prices rise but possible battle for market share caps
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[April 26, 2016]
By Dmitry Zhdannikov and Amanda Cooper
LONDON (Reuters) - Oil prices rose on
Tuesday, boosted by a weaker dollar and by expectations that demand
could grow quickly enough to match supply this year, although concern
over a potential battle for market share between Saudi Arabia and Iran
Front-month Brent crude futures were up by 59 cents to $45.04 a
barrel at 1122 GMT (6:22 a.m. ET). U.S. crude futures rose 54 cents
to $43.18 a barrel.
"Market fundamentals continue to suggest that the combination of
robust demand and weak supply growth will move global oil markets
closer into balance by the end of the year," BP Chief Executive Bob
Dudley said in a statement after the firm reported
Helping prices were a weaker dollar and a rush of new investment
into crude futures.
The oil price has risen by nearly 14 percent in April, putting it on
track for its largest monthly gain in a year.
However, some analysts warned it was too early to call an end to the
crude glut as Saudi Arabia and Iran could ramp up output further in
a race for customers.
"The biggest bear risk to the oil market right now is that Iran's
ramp-up accelerates and then that Saudi Arabia does the same," Citi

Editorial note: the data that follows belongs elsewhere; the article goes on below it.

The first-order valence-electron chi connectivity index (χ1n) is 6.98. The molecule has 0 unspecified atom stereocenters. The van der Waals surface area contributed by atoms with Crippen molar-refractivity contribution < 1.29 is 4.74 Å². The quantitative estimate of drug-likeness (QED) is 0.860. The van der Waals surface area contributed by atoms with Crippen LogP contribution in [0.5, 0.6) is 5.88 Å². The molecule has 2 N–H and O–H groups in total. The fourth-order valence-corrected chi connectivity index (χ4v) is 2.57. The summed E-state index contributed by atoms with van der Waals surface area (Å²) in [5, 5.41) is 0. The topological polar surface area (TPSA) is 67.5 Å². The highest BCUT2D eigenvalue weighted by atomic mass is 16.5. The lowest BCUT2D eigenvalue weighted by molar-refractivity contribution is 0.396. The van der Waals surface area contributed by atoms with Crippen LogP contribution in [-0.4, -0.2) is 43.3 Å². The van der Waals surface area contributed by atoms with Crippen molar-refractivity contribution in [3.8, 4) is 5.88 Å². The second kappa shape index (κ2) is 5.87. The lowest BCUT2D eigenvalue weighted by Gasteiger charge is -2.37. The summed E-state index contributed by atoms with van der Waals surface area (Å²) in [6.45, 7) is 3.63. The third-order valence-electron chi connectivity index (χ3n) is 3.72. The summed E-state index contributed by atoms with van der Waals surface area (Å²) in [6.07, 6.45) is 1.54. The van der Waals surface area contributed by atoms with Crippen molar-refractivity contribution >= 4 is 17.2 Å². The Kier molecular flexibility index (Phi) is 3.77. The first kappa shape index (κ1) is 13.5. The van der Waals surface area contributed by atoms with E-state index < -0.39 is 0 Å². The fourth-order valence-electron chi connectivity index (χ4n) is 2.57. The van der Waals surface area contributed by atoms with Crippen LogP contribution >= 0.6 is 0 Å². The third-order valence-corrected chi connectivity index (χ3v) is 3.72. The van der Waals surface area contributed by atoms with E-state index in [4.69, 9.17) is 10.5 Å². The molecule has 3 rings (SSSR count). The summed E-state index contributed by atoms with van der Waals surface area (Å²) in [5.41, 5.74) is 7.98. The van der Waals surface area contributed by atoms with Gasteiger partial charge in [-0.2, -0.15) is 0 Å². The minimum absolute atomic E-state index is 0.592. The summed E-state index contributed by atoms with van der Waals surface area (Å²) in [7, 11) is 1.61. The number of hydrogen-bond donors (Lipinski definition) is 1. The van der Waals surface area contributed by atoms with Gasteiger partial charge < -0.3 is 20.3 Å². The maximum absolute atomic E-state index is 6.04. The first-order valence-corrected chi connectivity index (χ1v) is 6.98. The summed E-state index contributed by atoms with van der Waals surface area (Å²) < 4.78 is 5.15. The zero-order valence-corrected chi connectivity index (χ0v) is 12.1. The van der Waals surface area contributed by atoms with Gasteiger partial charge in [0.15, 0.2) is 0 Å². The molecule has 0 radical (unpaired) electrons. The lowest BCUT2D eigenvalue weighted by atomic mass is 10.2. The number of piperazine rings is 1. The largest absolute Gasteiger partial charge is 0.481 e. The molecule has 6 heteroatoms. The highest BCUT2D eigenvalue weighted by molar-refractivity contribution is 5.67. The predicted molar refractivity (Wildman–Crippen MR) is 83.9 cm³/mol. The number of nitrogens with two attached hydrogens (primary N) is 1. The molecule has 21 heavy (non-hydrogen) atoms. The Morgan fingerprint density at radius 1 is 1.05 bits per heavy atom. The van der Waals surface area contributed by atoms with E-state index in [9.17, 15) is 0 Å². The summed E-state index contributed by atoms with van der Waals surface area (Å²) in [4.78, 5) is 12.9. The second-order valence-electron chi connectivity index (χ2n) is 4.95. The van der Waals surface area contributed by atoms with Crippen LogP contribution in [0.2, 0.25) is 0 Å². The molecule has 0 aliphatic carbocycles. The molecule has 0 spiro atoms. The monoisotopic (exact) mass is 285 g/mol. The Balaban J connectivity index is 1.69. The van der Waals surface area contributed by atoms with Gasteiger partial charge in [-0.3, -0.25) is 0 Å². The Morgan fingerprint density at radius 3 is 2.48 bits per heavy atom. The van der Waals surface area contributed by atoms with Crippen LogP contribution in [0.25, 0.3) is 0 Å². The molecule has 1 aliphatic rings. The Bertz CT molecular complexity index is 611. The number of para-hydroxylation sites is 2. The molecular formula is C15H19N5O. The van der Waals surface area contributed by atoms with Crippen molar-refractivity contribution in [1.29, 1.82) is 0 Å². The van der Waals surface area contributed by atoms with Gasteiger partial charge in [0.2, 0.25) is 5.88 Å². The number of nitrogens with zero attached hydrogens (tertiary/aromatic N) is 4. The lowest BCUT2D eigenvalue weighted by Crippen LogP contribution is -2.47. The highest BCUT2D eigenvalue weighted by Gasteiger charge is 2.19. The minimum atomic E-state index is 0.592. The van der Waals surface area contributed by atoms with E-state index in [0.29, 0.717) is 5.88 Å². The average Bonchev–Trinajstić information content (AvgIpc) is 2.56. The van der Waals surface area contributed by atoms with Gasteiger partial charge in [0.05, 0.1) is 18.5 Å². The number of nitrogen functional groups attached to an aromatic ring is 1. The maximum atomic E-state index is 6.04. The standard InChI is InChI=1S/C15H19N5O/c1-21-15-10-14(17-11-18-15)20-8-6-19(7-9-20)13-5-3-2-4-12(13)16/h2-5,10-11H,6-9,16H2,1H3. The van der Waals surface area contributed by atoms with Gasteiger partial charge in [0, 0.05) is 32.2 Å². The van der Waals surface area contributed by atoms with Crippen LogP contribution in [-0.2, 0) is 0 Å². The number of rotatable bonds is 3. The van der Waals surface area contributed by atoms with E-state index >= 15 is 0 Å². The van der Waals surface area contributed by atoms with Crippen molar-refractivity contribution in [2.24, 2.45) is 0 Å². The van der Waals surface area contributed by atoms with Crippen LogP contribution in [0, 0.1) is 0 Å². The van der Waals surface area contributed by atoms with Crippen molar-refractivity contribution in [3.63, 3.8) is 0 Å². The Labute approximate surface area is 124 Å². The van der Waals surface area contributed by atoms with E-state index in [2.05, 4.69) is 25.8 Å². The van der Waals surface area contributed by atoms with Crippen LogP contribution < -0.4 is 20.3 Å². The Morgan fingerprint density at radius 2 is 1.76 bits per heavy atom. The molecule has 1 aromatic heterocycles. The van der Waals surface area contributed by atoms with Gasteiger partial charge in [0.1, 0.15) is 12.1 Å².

said in a note to clients.
"If anyone had a doubt about Saudi Aramco's ability to use its
logistical system and spot sales to increase market share, its
recent 730,000-barrel sale of a cargo to a Chinese teapot refiner in
Shandong should lay any doubts to rest," it said.
The cargo will be lifted in June from Aramco's storage in Japan's
Okinawa prefecture and shipped to China's eastern province of
Shandong, Reuters reported.
Citi said it was likely that Saudi Arabia was targeting 500,000
barrels per day (bpd) in new sales to bring its production up to at
least 11 million bpd.
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BMI Research said it had upgraded its Saudi crude production
forecast, "reflecting the failure of the meeting at Doha, planned
increases in output capacity and the creeping politicization of oil
under Deputy Crown Prince Mohammed bin Salman".
On April 17, a deal to freeze oil output levels by OPEC and non-OPEC
producers fell apart after Saudi Arabia, during talks in the Qatari
capital of Doha, demanded Iran join in.
BMI said it expected Saudi output to average 10.3 million bpd, up
from a previous estimate of 10.2 million bpd.
Iran wants to return to its pre-sanctions production level of 4
(Additional reporting by Henning Gloystein in Singapore; editing by
Dale Hudson and Jason Neely)
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